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DSP framework needs to be able to run using a Windows AD service account instead of a SQL login

Currently DSP has a hard requirement to use a SQL login as it's service account to allow the application to talk to the DB server.  For years this has been a contention with many clients.  In North America at least 50% of the time with new installs/new customers this is an issue to discuss.  For many customers they have great controls and comfort with how to monitor/manage AD user accounts but not with local SQL user logins.

 

DSP needs to be able to leverage an Active Directory account as the service account used to allow the application to talk to the DB server.  For higher security customers we will update the web.config to use integrated authentication for the web server, this eliminates some of the SQL login traffic but not all of it.  We further mitigate this by always setting up the login with a highly complex password, we don't give out the password to anyone (Syniti, customer, etc), and we require all users accessing SQL to have dedicated logins.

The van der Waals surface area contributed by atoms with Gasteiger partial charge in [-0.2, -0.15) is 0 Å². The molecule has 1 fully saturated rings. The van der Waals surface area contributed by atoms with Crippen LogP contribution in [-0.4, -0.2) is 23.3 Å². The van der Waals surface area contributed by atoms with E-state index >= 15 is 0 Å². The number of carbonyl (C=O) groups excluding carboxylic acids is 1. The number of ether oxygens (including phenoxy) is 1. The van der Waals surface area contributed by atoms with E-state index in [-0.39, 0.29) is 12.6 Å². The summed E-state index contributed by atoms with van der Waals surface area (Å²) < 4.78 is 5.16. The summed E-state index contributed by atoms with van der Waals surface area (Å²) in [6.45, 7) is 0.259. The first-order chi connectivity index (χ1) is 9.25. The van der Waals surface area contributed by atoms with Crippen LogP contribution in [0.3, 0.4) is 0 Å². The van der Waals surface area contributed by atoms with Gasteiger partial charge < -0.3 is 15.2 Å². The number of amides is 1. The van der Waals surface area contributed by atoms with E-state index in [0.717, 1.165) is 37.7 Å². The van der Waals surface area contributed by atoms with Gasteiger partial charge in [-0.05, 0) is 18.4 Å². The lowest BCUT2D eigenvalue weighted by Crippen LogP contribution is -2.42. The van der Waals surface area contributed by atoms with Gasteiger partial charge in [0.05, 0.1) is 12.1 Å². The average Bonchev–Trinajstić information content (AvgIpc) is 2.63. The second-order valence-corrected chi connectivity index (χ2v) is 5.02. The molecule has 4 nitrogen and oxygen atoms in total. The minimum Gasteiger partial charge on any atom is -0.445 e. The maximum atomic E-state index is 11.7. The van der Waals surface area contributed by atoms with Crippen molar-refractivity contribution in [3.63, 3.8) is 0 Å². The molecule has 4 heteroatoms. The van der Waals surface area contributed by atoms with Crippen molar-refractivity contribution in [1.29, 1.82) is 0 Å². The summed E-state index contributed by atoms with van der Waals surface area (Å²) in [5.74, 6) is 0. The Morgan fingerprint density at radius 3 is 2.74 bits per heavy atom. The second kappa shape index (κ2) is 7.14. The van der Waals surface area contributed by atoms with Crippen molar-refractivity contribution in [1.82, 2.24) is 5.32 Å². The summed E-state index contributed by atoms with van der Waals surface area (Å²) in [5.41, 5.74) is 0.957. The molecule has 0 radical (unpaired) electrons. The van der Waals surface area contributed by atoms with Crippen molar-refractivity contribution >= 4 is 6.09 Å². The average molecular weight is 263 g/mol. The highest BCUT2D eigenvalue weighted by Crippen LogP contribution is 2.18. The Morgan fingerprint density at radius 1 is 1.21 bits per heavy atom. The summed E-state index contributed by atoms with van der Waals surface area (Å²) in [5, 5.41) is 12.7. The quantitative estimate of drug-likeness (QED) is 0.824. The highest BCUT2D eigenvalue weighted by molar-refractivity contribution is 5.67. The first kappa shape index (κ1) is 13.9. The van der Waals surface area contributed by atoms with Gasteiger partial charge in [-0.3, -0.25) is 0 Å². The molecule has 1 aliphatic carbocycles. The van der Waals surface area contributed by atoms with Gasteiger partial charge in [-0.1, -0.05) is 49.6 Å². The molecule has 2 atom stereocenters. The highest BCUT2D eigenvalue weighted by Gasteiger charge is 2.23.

Here are the specific types of accounts I feel that DSP should support using as a service account:

  • SQL Login - this is what we use today, it works and there is still a need for it (i.e. Cloud SKU)
  • AD user account - A service account that is an AD account that looks and feels like a typical user.  This is what we run into as a service account at most customers.  i.e. POCLAB\SVCAccountDSP
  • Application Server as the service account - In AD a computer object is an account much like a user and can be granted permissions.  i.e. POCLAB\DSPServername$
  • Group Managed Service Account - This is a key one to have working and in many ways is a hybrid of the previous two.  In this situation the account password is managed by AD and kept in sync with the authorized servers.  We have used this internally on high security systems for SQL and IIS app pool service accounts.  It provides more granularity than the App Server entry above as well as more security as there is a password that is changed and managed by AD in the background.  i.e. POCLAB\GMSA$

GMSA reference:  https://docs.microsoft.com/en-us/windows-server/security/group-managed-service-accounts/group-managed-service-accounts-overview

 

  • Jake Cohen
  • Nov 13 2019
  • Shipped
  • Nov 14, 2019

    Admin response

    Thanks for logging Jake. PM will reach out to discuss in more detail after the calls this week.